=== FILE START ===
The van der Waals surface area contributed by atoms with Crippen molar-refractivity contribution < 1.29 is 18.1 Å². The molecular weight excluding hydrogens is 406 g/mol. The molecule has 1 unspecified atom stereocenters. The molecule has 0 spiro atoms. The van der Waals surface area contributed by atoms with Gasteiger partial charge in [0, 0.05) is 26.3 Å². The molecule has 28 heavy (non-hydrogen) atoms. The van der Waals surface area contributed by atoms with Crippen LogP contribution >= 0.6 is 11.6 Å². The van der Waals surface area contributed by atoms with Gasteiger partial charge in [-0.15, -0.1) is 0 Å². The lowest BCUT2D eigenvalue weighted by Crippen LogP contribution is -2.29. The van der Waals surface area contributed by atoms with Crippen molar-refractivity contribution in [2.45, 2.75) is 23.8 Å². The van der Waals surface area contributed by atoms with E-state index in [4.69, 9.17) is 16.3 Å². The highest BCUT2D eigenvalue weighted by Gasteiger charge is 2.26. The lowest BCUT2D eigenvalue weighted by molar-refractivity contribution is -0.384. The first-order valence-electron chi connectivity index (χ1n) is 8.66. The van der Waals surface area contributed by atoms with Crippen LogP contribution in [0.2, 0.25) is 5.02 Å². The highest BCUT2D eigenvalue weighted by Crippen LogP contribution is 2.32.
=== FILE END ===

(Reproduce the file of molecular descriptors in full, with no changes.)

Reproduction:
The van der Waals surface area contributed by atoms with Crippen molar-refractivity contribution < 1.29 is 18.1 Å². The molecular weight excluding hydrogens is 406 g/mol. The molecule has 1 unspecified atom stereocenters. The molecule has 0 spiro atoms. The van der Waals surface area contributed by atoms with Gasteiger partial charge in [0, 0.05) is 26.3 Å². The molecule has 28 heavy (non-hydrogen) atoms. The van der Waals surface area contributed by atoms with Crippen LogP contribution >= 0.6 is 11.6 Å². The van der Waals surface area contributed by atoms with Gasteiger partial charge in [-0.15, -0.1) is 0 Å². The lowest BCUT2D eigenvalue weighted by Crippen LogP contribution is -2.29. The van der Waals surface area contributed by atoms with Crippen molar-refractivity contribution in [2.45, 2.75) is 23.8 Å². The van der Waals surface area contributed by atoms with E-state index in [4.69, 9.17) is 16.3 Å². The highest BCUT2D eigenvalue weighted by Gasteiger charge is 2.26. The lowest BCUT2D eigenvalue weighted by molar-refractivity contribution is -0.384. The first-order valence-electron chi connectivity index (χ1n) is 8.66. The van der Waals surface area contributed by atoms with Crippen LogP contribution in [0.2, 0.25) is 5.02 Å². The highest BCUT2D eigenvalue weighted by Crippen LogP contribution is 2.32.